A white lie…

I’m stealing the story in today’s blog directly from Joe Brolly’s article in today’s Sunday Independent – some of you will have read it but it’s so good I wanted to share it here too.

Jim Gavin announced his retirement as Dublin Senior Gaelic Football manager yesterday after a phenomenally successful stint in charge in which his team won the All-Ireland in 6 of the 7 years of his reign.

This story has nothing to do with football though, but everything to do with kindness, leadership and man-management.

Conor Moore (aka Conor’s Sketches) is from Mullingar. A now renowned mimic, he is contracted to NBC, has filmed TV ads with Tiger Woods and is widely regarded to be at the very top of his game.

It wasn’t always like this though. His first two live comedy gigs, only three years ago, were disasters. Both took place in New York City, and the audience for the second gig included the Dublin football squad.

He was in the dressing room afterwards feeling terrible, was almost at the point where he was going to vow never to get on a stage again, when there was a knock on the door. It was Jim Gavin. In Brolly’s words this is what he said.

“Conor, I just wanted to thank you for your performance tonight. We all found it extremely funny. Very enjoyable gig. We were wondering if you would mind getting a photo with the squad when you’re ready. The players would love that,” he said.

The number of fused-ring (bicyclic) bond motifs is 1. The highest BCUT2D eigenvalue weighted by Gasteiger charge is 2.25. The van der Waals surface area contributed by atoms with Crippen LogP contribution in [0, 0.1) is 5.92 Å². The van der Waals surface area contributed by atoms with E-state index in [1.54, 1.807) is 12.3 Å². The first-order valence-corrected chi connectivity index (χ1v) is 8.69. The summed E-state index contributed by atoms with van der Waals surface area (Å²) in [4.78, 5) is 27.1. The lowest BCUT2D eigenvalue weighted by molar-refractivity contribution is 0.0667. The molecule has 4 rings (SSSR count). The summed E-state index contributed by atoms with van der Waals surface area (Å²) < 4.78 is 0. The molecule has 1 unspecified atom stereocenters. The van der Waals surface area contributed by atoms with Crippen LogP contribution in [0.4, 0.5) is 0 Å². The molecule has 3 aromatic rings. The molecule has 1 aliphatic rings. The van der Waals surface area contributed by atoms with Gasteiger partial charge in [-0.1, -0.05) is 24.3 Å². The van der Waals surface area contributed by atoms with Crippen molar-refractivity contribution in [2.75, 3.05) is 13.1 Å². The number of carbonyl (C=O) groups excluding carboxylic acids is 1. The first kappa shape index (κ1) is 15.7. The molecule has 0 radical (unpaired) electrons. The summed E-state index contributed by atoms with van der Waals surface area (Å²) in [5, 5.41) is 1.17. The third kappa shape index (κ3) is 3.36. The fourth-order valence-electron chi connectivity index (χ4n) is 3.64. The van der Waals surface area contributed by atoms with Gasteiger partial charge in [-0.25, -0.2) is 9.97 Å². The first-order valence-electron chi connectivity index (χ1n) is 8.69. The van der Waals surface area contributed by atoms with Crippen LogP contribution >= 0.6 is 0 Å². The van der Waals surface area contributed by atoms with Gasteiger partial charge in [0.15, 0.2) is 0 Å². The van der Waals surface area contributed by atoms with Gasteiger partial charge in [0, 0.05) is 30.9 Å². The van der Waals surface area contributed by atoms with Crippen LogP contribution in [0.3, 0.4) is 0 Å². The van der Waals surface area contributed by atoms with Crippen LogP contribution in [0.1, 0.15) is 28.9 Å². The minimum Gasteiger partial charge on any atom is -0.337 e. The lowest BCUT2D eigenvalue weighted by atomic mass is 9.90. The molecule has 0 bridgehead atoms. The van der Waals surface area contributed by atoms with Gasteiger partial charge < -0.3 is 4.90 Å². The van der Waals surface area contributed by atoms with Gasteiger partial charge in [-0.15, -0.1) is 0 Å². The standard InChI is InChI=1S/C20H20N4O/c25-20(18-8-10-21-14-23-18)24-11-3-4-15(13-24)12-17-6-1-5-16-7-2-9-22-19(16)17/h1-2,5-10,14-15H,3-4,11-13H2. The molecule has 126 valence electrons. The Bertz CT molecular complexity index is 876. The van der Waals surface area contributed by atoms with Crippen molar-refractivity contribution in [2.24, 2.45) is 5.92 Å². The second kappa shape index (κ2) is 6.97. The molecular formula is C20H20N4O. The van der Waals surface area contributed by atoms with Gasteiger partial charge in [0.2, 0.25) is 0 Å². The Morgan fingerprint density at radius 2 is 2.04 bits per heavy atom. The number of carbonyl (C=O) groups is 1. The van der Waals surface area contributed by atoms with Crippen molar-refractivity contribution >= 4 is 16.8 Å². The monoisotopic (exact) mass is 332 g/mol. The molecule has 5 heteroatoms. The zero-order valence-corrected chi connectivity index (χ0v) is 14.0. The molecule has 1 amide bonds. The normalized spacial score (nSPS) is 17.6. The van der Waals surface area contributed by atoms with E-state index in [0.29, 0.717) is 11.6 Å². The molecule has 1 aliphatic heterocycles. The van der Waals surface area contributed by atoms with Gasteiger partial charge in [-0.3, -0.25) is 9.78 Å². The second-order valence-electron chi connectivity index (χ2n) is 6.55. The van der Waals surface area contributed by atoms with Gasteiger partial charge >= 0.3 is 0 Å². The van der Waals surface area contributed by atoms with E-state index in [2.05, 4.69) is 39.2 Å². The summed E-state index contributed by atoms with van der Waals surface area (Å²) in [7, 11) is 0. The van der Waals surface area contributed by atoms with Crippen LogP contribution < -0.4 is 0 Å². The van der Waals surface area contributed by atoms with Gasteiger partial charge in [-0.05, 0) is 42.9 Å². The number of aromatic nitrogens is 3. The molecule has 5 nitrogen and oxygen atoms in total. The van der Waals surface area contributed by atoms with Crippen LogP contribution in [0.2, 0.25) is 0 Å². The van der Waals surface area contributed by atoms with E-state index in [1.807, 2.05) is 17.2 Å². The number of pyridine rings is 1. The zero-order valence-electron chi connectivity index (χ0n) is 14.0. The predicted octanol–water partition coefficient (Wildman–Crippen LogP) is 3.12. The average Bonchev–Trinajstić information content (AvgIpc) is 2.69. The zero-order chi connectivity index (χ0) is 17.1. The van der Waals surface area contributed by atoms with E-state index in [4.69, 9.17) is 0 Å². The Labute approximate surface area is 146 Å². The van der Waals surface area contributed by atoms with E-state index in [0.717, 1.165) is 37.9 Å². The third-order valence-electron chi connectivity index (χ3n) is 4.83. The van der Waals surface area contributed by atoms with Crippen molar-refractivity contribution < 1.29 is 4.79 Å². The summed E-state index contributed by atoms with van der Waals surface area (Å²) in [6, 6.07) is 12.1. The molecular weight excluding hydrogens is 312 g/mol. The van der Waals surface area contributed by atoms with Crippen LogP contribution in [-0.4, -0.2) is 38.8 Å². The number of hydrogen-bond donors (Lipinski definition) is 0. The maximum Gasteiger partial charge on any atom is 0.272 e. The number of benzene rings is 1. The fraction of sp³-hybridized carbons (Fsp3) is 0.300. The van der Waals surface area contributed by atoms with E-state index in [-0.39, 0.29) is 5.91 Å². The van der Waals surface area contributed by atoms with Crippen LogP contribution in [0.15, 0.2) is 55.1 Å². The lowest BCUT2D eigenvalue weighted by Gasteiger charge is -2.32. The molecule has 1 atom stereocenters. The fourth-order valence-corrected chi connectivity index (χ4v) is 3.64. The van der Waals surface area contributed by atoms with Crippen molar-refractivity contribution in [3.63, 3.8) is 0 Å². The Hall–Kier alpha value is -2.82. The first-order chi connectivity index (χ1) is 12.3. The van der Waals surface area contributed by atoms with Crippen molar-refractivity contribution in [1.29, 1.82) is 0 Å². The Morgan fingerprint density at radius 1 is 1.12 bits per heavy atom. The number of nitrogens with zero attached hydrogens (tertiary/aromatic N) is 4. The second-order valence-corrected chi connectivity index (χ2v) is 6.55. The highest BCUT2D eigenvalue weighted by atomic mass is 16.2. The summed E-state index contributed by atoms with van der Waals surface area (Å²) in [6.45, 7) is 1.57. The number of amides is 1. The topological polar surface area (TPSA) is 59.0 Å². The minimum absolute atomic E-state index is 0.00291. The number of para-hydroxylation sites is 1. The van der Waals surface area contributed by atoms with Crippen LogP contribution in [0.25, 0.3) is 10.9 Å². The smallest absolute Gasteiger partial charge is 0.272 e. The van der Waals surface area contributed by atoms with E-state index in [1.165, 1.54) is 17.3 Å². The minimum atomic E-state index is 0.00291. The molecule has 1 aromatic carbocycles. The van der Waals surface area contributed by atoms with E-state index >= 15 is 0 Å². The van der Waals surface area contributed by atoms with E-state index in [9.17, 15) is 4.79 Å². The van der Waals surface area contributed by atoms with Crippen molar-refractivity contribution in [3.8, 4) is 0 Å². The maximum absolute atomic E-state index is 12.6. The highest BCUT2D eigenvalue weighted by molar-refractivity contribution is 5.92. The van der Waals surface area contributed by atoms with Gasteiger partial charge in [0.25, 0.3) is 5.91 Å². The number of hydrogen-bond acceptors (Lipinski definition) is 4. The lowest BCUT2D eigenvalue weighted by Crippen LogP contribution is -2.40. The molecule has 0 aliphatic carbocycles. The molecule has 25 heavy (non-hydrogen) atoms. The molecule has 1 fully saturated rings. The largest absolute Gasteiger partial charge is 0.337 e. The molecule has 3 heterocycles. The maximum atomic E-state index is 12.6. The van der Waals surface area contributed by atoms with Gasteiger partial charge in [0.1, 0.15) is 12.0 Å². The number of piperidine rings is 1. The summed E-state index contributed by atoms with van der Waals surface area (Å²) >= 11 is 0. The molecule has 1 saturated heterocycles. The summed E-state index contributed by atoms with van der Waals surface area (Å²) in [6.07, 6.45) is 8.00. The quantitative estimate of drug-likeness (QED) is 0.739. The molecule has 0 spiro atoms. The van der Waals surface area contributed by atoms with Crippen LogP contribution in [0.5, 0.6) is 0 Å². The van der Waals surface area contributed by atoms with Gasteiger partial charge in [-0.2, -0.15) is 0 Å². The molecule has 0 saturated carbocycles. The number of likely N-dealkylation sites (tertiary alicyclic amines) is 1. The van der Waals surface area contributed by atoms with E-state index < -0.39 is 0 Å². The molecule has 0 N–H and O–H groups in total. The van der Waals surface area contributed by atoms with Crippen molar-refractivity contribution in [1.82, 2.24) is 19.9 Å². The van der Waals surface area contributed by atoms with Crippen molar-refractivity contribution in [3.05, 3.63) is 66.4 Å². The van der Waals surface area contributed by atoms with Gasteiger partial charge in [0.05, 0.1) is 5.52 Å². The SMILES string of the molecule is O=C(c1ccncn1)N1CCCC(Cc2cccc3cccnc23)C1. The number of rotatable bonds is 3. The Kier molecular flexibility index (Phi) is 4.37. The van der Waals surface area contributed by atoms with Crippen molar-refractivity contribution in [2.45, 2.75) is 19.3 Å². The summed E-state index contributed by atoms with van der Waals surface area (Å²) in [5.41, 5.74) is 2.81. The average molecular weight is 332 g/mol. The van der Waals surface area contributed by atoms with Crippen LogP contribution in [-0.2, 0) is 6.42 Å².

It gave him a lift. Of course it did. He went back into the dressing room afterwards and said to himself that it might be worth one more shot. And it was.

Fast forward two years to the night Dublin won the 2018 All-Ireland. Moore and Brolly met Gavin in a pub in Dublin. He was in great form after bagging his 5th All-Ireland in relatively easy fashion.

Some of the Dublin squad were in attendance too and Moore took some of them off to huge laughter and applause. Again the next part of the story is told best by Brolly.

“You’ve come a long way Conor,” said Jim. Conor thanked him. After a few moments, he said, “Jim, do you remember the gig I did in New York a few years ago?”

“I do Conor, yeah.”

“Can I ask you a question?”

“Go ahead.”

“Did the players really want a photo with me?” Jim paused, broke into a smile, and said “No, but I thought you needed to hear that at the time.”

Little did he know how much he needed to hear it. Although being Jim Gavin, he probably did. And then he acted on it. A class act.